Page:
Newgarden will make his first front row start and the third in four years for Ed Carpenter Racing, though he could only stand and watch as his blazing 230.700 mph four-lap average was nipped for the pole at 5:44 p.m. by Hinchcliffe.

“It was a tough pill to swallow,” said the native of Hendersonville, Tennessee. “I try to remind myself it’s not just about today’s battle, it’s about the war, and we’ve got to try and get that done next week in the ‘500.’ But it was still a lot of fun just to be up there and have this opportunity to compete.”

Ryan Hunter-Reay, the 2014 Indianapolis 500 champion, rounds out the front row in the No. 28 DHL Honda for Andretti Autosport. Row 2 consists of Andretti Autosport’s Townsend Bell and Carlos Munoz in the fourth and fifth spots, with Team Penske’s Will Power on the outside in sixth.

All three Schmidt Peterson Motorsports Hondas will start the race in the top 10, as Mikhail Aleshin qualified seventh and Oriol Servia 10th as the rest of the grid was set earlier on Sunday.

Scott Dixon, the 2008 Indy 500 champion, qualified a remarkable 13th after a late engine swap in his No. 9 Target Chip Ganassi Racing Chevrolet. Ganassi crewmen made the swap in 64 minutes and made it to technical inspection by three minutes.

Defending Indy 500 champion Juan Pablo Montoya will start 17th in the No. 2 Verizon Team Penske Chevrolet.

The final extended practice for Sunday’s Indianapolis 500 will be Monday. Gates open at noon and the Indy 500 field will practice from 12:30-4 p.m. After that, the cars will not be on track again until the traditional hour of practice on Miller Lite Carb Day on Friday, May 27.

The 100th Running of the Indianapolis 500 presented by PennGrade Motor Oil will be Sunday, May 29. With a crowd traveling to the Indianapolis Motor Speedway that has not been seen in recent years, longtime fans are encouraged to begin their Race Day routines at least two hours earlier than previous years.

Courtesy of the Indianapolis Motor Speedway

CALL HIM A TWO-TIMER: JUAN PABLO MONTOYA WINS THE 99TH RUNNING OF THE INDIANAPOLIS 500

Juan Pablo Montoya crosses the Yard of Bricks to win the 99th Indianapolis 500. (Photo by William Gibson)

Juan Pablo Montoya crosses the Yard of Bricks to win the 99th Indianapolis 500. (Photo by William Gibson)

BY DEAN HOCKNEY

INDIANAPOLIS – It wasn’t pretty, but it was effective. With a 15 year break that included stops in Formula One and NASCAR, Juan Pablo Montoya returned to the winners circle that first made him famous – the Indianapolis 500. Montoya earned his second victory at the Yard of Bricks despite an incident on lap seven and a bad pit stop that put him in 30th position on lap 41.

“I don’t know what to say; this is too much!” said Montoya, who won the Indy 500 during his rookie season in 2000. “This is what racing in IndyCar is all about, awesome racing all the way down to the wire.”

After the poor start, Montoya used the final 159 laps to roar through the field and battle fellow Team Penske teammate Will Power and Chip Ganassi drivers Scott Dixon and Charlie Kimball to the checkered flag. Leading just nine laps total, Montoya regained the lead on lap 197 and edged Power across the bricks by a 0.1046 of a second – the fourth closest finish in the 99 year history of the Indy 500.

“That was fun racing,” said the 19th two-time Indy 500 winner. “Probably the best racing. Between Will and Dixon, we have a lot of respect for each other. We understand the risk and we understand when they got you. So it makes it fun.”

“I just had too much push when he got by,” said Power. “I had to lift on that last lap. He was definitely better when he got behind me. That’s why he got the run. Anywhere else I’d be happy with second. But here…”

The Colombian almost lost his shot early in the race. The race fell under a caution flag on lap one thanks to a crash between Takuma Sato and Sage Karam.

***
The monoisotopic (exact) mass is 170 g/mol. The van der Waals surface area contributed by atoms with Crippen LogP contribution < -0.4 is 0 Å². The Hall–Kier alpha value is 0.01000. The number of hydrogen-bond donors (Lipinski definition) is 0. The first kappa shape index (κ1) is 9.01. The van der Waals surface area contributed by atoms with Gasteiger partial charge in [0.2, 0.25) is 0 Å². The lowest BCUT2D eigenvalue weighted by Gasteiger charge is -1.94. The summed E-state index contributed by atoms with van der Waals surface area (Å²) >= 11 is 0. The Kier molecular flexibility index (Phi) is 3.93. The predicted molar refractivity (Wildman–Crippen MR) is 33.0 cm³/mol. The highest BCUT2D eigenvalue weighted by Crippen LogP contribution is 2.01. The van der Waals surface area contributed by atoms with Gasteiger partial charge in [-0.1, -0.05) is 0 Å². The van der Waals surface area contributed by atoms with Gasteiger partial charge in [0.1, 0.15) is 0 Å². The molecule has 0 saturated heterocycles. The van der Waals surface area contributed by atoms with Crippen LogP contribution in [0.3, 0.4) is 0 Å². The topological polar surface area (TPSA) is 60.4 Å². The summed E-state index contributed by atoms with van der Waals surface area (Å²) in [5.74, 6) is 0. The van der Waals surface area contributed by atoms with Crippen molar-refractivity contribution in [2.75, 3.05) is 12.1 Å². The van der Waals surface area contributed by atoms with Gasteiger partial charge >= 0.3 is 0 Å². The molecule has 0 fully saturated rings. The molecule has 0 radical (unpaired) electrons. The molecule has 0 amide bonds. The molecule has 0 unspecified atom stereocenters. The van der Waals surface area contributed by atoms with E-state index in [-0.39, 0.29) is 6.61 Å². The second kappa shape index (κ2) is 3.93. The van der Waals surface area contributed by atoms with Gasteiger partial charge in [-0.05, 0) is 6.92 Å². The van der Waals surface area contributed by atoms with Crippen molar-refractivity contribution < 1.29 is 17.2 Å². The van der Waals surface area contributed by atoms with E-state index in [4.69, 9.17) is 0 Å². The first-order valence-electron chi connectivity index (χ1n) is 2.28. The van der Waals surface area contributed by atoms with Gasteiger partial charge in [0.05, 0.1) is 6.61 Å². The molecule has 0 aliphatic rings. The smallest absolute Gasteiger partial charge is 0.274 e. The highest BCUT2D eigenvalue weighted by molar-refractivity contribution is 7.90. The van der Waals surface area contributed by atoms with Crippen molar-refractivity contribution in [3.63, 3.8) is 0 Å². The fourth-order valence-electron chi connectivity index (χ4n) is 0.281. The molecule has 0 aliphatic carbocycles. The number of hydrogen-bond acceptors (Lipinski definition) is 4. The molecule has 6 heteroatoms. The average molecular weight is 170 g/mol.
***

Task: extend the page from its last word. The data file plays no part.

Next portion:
“I don’t know what Sato’s doing,” said Karam. “Kind of a bonehead move. He sees me and (Ryan) Hunter-Reay side by side and the first lap he’s trying to make it three wide. I just don’t get it. I mean, just a very stupid move on his part. It ruins a lot of people’s races.”

During the yellow, Simona de Silvestro ran into Montoya, forcing the eventual winner to pit for new rear wheel guards. On lap 41, he slid through his pit, forcing his crew to push him into place.

“That was an easy race. But this was a lot of work today,” said Montoya. “I mean, with Simona in back of me; that’s what happens when you qualify bad. You find yourself with the wrong crowd.

The win also gave Roger Penske a record-extending 16th Indy 500 win as an owner.

“Our guys stayed in there, and Montoya coming from all the way back,” said Penske. “I’ll tell you, you give that guy the bit and put it in his mouth, as you know, he doesn’t give up. “I’m just so thrilled for everyone who works for us, all the people who support us and all these race fans – what a great day.”

Despite winning the Indy 500 as a rookie 15 years ago, this was only Montoya’s third 500 – he finished fifth last year. During the years in between he drove at the Indianapolis Motor Speedway on the road course in Formula One and on the oval in the NASCAR Brickyard 400. With Sunday’s victory, he set a record for most years between Indy 500 wins; Gordon Johncock previously held the mark with nine years between wins in 1973 and 1982.

The 200-lap race saw six caution periods for 47 laps, including five incidents involving a total of 11 cars. Sebastian Saavedra, driver of the No. 17 AFS Chip Ganassi Racing Chevrolet, sustained a contusion to his right foot when his car was hit in the side by Stefano Coletti in the No. 4 KV Racing Technology Chevrolet. Saavedra must be evaluated before being cleared to race again.

2013 Indianapolis 500 winner Tony Kanaan crashed on his own on Lap 152, but walked away and lauded the safety of the cars.

“It (crashing) is a very unfortunate thing to happen to me,” Kanaan said. “But if I had to prove that we don’t flip cars anymore, here it is for the critics. (I’m) heartbroken but OK.”

Dale Coyne Racing crewman Daniel Jang, part of the No. 18 Tristan Vautier crew, was transported to IU Health Methodist Hospital with a right ankle injury when clipped by teammate James Davison’s car after it collided with the third Coyne car, driven by Pippa Mann, while exiting its pit.

The 100th Running of the Indianapolis 500 is scheduled for May 29, 2016.